Looking Back at Nashville Skyline
There were many significant things about Nashville Skyline. It was the second Bob Dylan album to have nothing printed on the front cover, and not only that, he was wearing the same suede jacket that..
[This started out not as an article but a semi-comical post to the Bob Dylan forum at the Never Ending Pool website. A lot of people like it, so I decided to include it here.]
It was a bright, sunny late winter or early spring, or somewhere in-between day when Nashville Skyline found its way to the browsers of record stores. I first heard it in a store on the upper west side of Manhattan, at 115th Street and Broadway, where a bunch of people were hanging around, clutching the copies they were about to buy for three dollars and ninety-nine cents.
A lot of people were wondering what happened to Bob's voice, as it had turned from well, Bob's voice into this smooth, crooning baritone or something. Now some people, myself included, had already been through that shock a month or so before when National Educational Television (the predecessor to PBS) aired the documentary, Johnny Cash, the Man & His Music, which later that year would be released to movie theaters. Midway through the film (which by the way is quite good), a gum chewing Bob Dylan suddenly appears behind a barricade of microphones and let loose with that voice on the second verse of "One Too Many Mornings," causing Dylan fans everywhere to say, what the hell was that? Actually they didn't say what the hell, they said something else.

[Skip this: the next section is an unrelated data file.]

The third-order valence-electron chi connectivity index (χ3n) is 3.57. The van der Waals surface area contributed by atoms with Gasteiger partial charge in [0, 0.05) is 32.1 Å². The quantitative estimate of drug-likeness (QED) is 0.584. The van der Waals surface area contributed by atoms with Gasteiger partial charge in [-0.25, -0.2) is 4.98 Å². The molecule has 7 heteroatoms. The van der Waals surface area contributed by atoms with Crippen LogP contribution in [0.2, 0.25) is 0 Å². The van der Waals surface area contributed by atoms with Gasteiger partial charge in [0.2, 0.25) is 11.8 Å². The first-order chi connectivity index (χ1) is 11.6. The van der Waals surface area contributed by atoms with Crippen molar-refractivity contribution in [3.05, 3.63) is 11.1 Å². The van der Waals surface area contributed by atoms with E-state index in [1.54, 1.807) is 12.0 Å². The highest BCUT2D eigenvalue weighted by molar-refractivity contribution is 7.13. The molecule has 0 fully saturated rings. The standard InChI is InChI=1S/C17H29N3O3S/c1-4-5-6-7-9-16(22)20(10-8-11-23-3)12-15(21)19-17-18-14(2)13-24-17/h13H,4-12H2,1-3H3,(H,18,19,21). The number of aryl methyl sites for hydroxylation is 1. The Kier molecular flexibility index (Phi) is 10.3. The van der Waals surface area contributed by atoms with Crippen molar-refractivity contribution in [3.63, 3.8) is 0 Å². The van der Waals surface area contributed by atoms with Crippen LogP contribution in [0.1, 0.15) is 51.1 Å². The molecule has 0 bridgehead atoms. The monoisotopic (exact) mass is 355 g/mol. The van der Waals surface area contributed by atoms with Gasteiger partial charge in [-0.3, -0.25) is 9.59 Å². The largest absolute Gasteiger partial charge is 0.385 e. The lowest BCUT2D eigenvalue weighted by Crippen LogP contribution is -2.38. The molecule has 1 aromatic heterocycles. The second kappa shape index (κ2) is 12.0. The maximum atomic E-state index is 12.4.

Now you have to keep in mind that most people hadn't seen Bob Dylan since 1966 or even 1965, unless they went to the Woody Guthrie Memorial Concert at Carnegie Hall, and the tickets for that sold out before most people knew they were even on sale. So a lot of people who saw that TV show were left wandering the streets and wondering if they really saw and heard what they saw until Nashville Skyline was released, which only left them wondering if maybe this was gonna be the way it was forever. Not long after that, some reporter caught up with Dylan's mom, who said, "Oh that's his real voice, that's the way he always sang." Not many people believed that, but it turned out, like moms usually are, that she was right, because a couple of decades later, a tape recorded about a year before Bob Dylan had a recording contract appeared that well, found him singing some old English ballads in that very voice.